“Someone’s sitting in the shade today because someone planted a tree a long time ago.”
— Warren Buffett
The investment philosophy practiced by Warren Buffett calls for investors to take a long-term horizon when making an investment, such as a two-decade holding period (or even longer), and reconsider making the investment in the first place if unable to envision holding the stock for at least five years. Today, we look at how such a long-term strategy would have done for investors in Exxon Mobil Corp (NYSE: XOM) back in 2001, holding through to today.
|Average annual return:||4.97%|
As we can see, the two-decade investment result worked out as follows, with an annualized rate of return of 4.97%. This would have turned a $10K investment made 20 years ago into $26,392.29 today (as of 03/25/2021). On a total return basis, that’s a result of 164.04% (something to think about: how might XOM shares perform over the next 20 years?). [These numbers were computed with the Dividend Channel DRIP Returns Calculator.]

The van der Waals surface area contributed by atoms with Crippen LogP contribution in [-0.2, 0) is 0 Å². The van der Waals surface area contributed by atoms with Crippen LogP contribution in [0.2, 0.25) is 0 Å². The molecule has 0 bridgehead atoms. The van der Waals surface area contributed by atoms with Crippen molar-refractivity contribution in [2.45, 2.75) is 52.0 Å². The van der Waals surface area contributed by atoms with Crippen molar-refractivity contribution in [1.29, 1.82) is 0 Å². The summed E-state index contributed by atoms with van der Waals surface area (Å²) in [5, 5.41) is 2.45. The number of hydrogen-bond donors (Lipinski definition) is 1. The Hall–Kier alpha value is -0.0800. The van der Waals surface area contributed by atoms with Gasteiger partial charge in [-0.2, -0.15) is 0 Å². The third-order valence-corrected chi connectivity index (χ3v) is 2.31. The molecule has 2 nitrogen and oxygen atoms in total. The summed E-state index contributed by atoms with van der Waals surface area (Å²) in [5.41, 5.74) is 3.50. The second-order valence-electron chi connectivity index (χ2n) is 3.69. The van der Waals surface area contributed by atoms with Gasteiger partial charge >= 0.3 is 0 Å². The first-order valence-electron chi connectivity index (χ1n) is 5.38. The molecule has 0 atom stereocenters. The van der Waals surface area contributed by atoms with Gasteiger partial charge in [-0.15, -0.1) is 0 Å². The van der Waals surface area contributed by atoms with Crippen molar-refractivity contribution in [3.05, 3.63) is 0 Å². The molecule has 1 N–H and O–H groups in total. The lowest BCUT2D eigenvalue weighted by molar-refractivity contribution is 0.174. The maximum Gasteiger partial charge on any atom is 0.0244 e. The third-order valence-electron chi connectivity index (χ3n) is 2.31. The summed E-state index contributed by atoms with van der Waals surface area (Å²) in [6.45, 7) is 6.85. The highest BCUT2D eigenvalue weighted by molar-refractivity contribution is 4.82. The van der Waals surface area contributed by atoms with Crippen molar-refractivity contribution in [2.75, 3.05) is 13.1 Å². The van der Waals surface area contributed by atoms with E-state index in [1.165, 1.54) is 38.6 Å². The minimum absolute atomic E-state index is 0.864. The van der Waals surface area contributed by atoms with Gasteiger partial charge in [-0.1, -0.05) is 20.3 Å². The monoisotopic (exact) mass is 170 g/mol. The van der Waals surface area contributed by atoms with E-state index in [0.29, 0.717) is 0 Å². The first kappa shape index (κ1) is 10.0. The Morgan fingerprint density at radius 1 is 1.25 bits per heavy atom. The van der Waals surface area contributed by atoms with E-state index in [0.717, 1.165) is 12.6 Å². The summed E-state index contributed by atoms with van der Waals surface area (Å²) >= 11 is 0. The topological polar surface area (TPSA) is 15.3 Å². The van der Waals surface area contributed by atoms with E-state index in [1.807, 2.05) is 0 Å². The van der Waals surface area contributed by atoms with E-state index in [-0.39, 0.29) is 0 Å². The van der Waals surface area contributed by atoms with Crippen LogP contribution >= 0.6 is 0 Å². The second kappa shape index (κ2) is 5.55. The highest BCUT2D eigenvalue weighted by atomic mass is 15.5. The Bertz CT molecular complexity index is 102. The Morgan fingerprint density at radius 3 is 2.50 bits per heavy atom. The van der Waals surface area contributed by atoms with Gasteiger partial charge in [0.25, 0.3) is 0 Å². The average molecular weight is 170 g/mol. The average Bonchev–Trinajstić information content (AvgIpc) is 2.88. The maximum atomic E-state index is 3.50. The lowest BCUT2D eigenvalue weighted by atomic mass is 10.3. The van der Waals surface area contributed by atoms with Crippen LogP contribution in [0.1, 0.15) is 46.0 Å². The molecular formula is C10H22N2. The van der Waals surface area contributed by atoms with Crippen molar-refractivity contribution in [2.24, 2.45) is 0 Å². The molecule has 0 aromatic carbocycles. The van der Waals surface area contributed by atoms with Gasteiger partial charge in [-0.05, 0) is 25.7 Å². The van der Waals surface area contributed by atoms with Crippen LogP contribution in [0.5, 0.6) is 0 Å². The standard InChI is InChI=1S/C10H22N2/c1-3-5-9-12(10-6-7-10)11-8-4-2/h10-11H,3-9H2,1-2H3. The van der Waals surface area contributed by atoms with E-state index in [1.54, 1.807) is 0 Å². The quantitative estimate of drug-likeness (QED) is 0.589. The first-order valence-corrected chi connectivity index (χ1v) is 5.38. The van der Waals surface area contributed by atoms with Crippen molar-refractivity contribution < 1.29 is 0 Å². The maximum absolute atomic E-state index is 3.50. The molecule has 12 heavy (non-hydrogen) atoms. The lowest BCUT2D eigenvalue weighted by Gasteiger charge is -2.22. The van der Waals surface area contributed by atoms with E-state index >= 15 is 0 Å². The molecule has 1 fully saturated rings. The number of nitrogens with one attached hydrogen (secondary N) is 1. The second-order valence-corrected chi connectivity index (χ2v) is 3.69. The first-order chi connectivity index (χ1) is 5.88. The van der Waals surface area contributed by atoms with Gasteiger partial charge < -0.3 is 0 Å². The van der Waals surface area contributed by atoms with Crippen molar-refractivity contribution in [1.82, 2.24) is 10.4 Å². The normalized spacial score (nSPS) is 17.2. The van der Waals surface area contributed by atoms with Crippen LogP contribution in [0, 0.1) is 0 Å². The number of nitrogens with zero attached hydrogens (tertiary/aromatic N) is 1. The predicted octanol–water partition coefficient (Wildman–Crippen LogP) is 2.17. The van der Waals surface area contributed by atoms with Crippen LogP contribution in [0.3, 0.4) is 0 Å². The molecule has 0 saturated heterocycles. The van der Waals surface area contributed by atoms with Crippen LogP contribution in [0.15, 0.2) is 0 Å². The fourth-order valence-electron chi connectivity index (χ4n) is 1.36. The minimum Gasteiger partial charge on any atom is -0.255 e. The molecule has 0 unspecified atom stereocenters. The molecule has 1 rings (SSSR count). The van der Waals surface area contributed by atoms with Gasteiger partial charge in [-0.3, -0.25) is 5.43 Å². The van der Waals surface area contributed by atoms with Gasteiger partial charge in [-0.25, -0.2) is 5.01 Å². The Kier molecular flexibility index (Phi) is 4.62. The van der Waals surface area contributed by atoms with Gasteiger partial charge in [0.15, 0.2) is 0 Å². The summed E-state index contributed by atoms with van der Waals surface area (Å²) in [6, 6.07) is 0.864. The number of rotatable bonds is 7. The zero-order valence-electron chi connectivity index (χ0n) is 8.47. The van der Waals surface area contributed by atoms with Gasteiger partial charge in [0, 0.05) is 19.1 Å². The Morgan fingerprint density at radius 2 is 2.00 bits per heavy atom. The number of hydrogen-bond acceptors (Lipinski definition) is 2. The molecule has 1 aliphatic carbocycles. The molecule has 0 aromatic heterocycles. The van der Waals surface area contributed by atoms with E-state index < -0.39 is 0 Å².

Many investors out there refuse to own any stock that lacks a dividend; in the case of Exxon Mobil Corp, investors have received $41.50/share in dividends these past 20 years examined in the exercise above. This means total return was driven not just by share price, but also by the dividends received (and what the investor did with those dividends). For this exercise, what we’ve done with the dividends is to assume they are reinvestted — i.e. used to purchase additional shares (the calculations use closing price on ex-date).
Based upon the most recent annualized dividend rate of 3.48/share, we calculate that XOM has a current yield of approximately 6.19%. Another interesting datapoint we can examine is ‘yield on cost’ — in other words, we can express the current annualized dividend of 3.48 against the original $39.13/share purchase price. This works out to a yield on cost of 15.82%.
Here’s one more great investment quote before you go:
“If you’re prepared to invest in a company, then you ought to be able to explain why in simple language that a fifth grader could understand, and quickly enough so the fifth grader won’t get bored.” — Peter Lynch